Male doctors tend to talk less than their female counterparts, resulting in reduced time (10 percent less) with patients. Overall, female doctors are more patient-oriented, discussing the interconnectedness of health, emotions and social relationships.

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Communication is giving and receiving information. Nowhere is this exchange more important than in your relationship with your health care professional. Expressing your health needs and concerns and getting answers to your questions are key components of effective communication in the health care setting.

First, learn how your health plan or health care professional's office manages patients with symptoms or conditions that may need treatment. For minor symptoms, for example, some health plans may want you to call an advice line to evaluate your symptoms before you call the medical office for an appointment.

Ask your health care professional or your health plan's membership services office these questions about using services:

  • When should I call your offices to report medical symptoms?
  • What number should I call if symptoms occur after hours?
  • Where will my family or I be treated if we need to be seen after hours?
  • How long will it take to get an appointment to evaluate my symptoms?
  • If I need emergency care, when do I need to notify my health plan?

Questions for your pharmacist

Ask a pharmacist these questions, if you need information:

  • Whats the best way to manage the symptoms I'm experiencing?
  • Are there over-the-counter (OTC) medications for these symptoms?
  • What precautions should I take when using this medication?
  • What common side effects associated with this medication should I know about?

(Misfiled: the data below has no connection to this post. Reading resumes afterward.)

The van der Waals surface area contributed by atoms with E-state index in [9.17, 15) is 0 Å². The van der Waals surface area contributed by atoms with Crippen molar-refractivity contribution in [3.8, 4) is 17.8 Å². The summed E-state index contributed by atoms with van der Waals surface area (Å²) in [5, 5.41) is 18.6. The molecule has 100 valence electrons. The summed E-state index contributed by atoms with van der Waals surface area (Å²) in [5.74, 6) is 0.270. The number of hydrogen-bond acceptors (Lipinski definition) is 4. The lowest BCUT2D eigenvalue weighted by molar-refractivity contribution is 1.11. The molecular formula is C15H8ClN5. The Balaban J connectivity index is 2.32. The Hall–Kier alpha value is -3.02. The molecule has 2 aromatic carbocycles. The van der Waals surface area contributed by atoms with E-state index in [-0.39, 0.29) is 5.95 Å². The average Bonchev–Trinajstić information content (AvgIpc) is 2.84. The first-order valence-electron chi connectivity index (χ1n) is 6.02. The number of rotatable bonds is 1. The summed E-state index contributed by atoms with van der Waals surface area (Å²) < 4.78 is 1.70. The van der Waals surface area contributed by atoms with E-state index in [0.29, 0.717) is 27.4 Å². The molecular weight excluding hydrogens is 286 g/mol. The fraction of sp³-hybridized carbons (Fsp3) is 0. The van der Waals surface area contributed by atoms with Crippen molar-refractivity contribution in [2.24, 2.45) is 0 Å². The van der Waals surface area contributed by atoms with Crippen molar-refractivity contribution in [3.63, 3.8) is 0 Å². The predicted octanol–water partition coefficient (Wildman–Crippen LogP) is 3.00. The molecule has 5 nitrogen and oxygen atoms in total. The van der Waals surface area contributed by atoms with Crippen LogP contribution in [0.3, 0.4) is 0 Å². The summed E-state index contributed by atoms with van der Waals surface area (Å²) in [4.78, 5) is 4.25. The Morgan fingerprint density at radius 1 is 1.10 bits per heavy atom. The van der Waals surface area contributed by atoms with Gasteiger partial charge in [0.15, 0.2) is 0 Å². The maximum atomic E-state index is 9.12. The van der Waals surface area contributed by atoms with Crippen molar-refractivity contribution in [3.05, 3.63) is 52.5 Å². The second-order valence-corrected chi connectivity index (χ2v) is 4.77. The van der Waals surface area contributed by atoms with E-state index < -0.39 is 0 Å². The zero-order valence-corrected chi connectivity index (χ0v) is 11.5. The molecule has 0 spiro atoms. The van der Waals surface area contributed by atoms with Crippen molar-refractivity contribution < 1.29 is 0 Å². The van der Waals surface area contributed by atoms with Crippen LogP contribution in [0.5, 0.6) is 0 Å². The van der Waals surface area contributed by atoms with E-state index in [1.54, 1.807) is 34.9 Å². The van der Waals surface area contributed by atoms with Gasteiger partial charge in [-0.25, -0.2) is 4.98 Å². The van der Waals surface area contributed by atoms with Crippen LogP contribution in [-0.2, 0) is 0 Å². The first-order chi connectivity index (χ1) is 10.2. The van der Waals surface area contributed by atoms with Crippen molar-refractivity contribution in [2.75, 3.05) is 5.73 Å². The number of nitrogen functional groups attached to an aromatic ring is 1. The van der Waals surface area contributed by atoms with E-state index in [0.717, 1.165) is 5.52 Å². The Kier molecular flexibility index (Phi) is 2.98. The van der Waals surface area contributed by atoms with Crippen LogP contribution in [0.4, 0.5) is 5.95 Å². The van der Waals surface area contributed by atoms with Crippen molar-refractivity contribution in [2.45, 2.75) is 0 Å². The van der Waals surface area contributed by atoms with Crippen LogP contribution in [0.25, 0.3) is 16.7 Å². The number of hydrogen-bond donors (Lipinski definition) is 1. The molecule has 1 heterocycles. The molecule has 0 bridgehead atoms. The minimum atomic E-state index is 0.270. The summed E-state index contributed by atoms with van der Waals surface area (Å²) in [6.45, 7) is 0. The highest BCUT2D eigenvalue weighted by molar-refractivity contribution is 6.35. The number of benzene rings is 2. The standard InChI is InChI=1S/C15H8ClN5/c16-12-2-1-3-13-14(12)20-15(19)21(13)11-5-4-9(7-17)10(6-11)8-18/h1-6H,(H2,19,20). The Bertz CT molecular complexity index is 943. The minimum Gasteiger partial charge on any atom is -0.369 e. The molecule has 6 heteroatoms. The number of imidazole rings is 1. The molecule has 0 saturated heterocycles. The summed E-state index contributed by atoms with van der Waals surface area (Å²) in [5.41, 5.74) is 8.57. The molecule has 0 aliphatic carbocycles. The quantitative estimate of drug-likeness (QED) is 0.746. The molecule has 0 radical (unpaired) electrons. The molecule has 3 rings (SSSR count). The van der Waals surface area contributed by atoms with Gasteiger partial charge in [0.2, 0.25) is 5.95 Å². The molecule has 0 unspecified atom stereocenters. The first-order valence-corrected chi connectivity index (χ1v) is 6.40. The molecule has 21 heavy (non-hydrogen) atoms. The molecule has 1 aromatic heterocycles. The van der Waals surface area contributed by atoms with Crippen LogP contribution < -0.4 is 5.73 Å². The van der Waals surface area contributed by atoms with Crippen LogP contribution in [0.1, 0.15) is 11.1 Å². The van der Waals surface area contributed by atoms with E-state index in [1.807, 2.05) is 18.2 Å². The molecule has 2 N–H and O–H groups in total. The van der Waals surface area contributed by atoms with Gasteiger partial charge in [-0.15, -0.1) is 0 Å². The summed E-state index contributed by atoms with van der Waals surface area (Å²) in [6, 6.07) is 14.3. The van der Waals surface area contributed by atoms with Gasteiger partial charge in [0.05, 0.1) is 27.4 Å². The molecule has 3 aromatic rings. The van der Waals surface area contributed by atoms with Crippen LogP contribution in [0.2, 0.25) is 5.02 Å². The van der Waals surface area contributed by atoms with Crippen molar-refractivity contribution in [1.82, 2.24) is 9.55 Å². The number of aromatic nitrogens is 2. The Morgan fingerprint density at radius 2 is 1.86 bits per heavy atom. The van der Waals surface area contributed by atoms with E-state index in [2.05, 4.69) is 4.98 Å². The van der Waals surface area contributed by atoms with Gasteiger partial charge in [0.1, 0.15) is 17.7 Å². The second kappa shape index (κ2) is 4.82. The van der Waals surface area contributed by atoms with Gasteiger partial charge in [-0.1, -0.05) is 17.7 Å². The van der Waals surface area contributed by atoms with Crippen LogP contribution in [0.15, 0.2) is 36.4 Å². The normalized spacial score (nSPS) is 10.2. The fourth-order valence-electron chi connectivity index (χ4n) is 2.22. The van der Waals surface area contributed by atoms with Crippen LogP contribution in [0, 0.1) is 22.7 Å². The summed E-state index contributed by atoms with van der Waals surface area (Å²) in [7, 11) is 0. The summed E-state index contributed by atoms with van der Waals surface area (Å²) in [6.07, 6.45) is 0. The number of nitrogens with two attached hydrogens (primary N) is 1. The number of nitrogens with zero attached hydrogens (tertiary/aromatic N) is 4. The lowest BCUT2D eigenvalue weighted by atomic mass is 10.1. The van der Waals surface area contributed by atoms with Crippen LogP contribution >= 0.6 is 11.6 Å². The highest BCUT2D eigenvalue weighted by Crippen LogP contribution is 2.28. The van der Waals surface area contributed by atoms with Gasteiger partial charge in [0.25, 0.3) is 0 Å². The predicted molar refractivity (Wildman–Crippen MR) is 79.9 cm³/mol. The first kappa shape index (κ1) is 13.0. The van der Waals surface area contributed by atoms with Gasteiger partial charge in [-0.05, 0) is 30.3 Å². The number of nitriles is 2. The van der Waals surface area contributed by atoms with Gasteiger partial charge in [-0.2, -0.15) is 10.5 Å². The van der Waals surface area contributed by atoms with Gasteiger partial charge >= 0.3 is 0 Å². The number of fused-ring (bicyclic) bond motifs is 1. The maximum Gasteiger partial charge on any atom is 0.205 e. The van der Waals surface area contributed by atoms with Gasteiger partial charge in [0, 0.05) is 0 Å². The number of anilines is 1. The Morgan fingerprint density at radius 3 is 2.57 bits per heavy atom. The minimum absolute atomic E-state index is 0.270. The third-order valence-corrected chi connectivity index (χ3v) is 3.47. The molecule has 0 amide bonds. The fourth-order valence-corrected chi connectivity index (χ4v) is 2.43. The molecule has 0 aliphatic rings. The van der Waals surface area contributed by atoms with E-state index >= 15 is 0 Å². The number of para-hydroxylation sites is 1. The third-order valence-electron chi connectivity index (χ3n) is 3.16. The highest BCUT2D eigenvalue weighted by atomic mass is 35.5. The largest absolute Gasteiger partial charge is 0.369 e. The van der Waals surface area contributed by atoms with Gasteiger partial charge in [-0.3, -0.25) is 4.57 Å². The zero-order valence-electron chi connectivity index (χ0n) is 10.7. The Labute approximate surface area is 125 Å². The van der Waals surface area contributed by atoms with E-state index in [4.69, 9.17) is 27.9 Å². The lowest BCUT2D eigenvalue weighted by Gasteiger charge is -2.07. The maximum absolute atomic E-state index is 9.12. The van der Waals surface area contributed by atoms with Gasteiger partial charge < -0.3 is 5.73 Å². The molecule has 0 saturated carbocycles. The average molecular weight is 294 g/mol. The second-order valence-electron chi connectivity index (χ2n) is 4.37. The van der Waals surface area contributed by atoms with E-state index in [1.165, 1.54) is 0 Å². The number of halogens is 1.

• Could this medication interact with other medicines or OTC products I am taking?

Before going to your health care professional's office, take time to prepare for the visit. Preparing ahead will help you make the most of the time constraints on both you and your health care professional. Being prepared will help you provide your health care professional with detailed information about your symptoms or condition, and may help lessen any anxiety you have about your visit. Here's how you can prepare:

Organize your thoughts. Think about what you want to discuss with your health care professional during the visit. Write down any questions you have, and ask them during your visit. Some health care professionals may prefer you fax ahead your questions, if possible, so they have a chance to read them before your visit.

Prioritize. If you have more than a few items to discuss, put them in order so you are sure to ask about the most important ones first. If you think all of your questions or concerns cannot be discussed within one visit, convey this when you schedule your appointment.

Make a list. Think about your symptoms as thoroughly as possible. The more specific you can be, the more you will help your health care professional make a diagnosis and prescribe treatment. Write down:

  • what the symptoms are
  • when the symptoms started
  • when the symptoms go away
  • what the symptoms feel like (for example, is the headache a sharp pain or a dull ache?)

Pain symptoms can be especially difficult to discuss because they can be hard to explain or qualify. Using numbers or a scale (one to 10) — one being the least amount of pain and 10 being the most, for example — may help to express pain.

Copyright 2003 National Women's Health Resource Center Inc. (NWHRC)